Statement on Orlando Massacre

June 22, 2016

“Put your sword back in its sheath,
for all who take the sword will perish by the sword.”
(Mt. 26:52)

The Catholic Committee of Appalachia mourns deeply and stands unwaveringly with the LGBTQ community worldwide, accompanying all in the wake of last week’s horrific deaths and trauma in the Pulse club in Orlando, Florida.

CCA honestly acknowledges that, “even mainstream churches have served as havens of discrimination,”[1] and Pope Francis insists that thoughtless or unkind words can lead to different forms and degrees of violence. “If our hearts are closed, if our hearts are made of stone, the stones find their way into our hands and we are ready to throw them.”[2] We commend our Appalachian bishops (from Pittsburgh, Louisville, and Lexington) and others who have directly addressed Catholic complicity in this tragedy, and we call all church leaders, further, to specify and condemn the mass shooting as an act of hatred and violence towards our LGBTQ sisters and brothers.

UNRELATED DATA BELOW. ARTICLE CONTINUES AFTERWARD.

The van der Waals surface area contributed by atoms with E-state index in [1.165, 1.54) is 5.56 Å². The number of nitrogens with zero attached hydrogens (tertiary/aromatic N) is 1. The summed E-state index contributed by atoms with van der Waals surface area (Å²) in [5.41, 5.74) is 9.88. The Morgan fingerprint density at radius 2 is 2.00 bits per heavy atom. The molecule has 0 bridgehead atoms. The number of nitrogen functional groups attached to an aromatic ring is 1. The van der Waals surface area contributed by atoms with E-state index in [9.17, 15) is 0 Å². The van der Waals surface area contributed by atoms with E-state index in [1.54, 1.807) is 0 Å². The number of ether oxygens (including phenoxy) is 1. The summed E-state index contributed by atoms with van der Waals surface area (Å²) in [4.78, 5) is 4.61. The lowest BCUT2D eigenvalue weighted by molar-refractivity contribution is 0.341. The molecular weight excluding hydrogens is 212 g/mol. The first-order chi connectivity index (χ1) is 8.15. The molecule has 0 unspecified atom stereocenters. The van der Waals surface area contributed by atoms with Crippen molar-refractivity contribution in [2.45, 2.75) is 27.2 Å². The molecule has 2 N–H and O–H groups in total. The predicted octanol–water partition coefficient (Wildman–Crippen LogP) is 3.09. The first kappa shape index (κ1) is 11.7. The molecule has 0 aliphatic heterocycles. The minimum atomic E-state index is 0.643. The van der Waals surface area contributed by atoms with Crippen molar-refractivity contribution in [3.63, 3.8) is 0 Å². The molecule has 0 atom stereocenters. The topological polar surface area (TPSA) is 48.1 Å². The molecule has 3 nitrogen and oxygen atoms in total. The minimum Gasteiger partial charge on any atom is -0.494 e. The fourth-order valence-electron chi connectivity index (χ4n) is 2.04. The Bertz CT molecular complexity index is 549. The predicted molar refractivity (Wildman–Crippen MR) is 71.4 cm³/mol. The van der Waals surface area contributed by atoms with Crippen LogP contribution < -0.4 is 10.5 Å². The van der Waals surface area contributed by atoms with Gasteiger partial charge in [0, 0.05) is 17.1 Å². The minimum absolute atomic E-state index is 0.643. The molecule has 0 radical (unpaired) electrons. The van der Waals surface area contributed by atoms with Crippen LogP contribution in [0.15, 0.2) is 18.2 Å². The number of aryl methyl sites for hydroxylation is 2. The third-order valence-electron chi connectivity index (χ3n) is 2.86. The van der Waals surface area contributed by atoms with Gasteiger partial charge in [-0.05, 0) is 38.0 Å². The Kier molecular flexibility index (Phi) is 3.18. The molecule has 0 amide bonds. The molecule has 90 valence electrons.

Our prayers for the victims and survivors, and deepest condolences to the families and friends of lost loved ones, join the countless others. Though, as we pray, we cannot overlook the perceived enemy, the shooter himself, Omar Mateen. Indeed, Omar, and those like him, are pitiable children of God, so tortured by furious revulsion that grotesque mass murder must seem to them to be their only relief from despair. We are also aware of the potential for this violent act to contribute to increasing Islamophobic sentiments, and we pray that Christians remain steadfast in welcoming immigrants and refugees from all countries. It is sobering to remember, as a Jesuit priest recently observed, that “if he used ISIS and a distorted vision of his own Islamic tradition to make his own feelings seem part of something greater, he only follows in the footsteps of those who have similarly twisted Christianity and spoken of themselves as defenders of Western civilization.”[3] Therefore, Catholic Committee of Appalachia resolves to combine our ongoing prayers with actions just as inexhaustible, seeking to end the behaviors, unmasking the distortions of religious belief, and changing the laws that allow any and all such slaughtering to occur.

[1] Catholic Committee of Appalachia, The Telling Takes Us Home: Taking Our Place in the Stories that Shape Us (Spencer, WV: Catholic Committee of Appalachia, 2015), p. 24, available at

[2] See

[3] See

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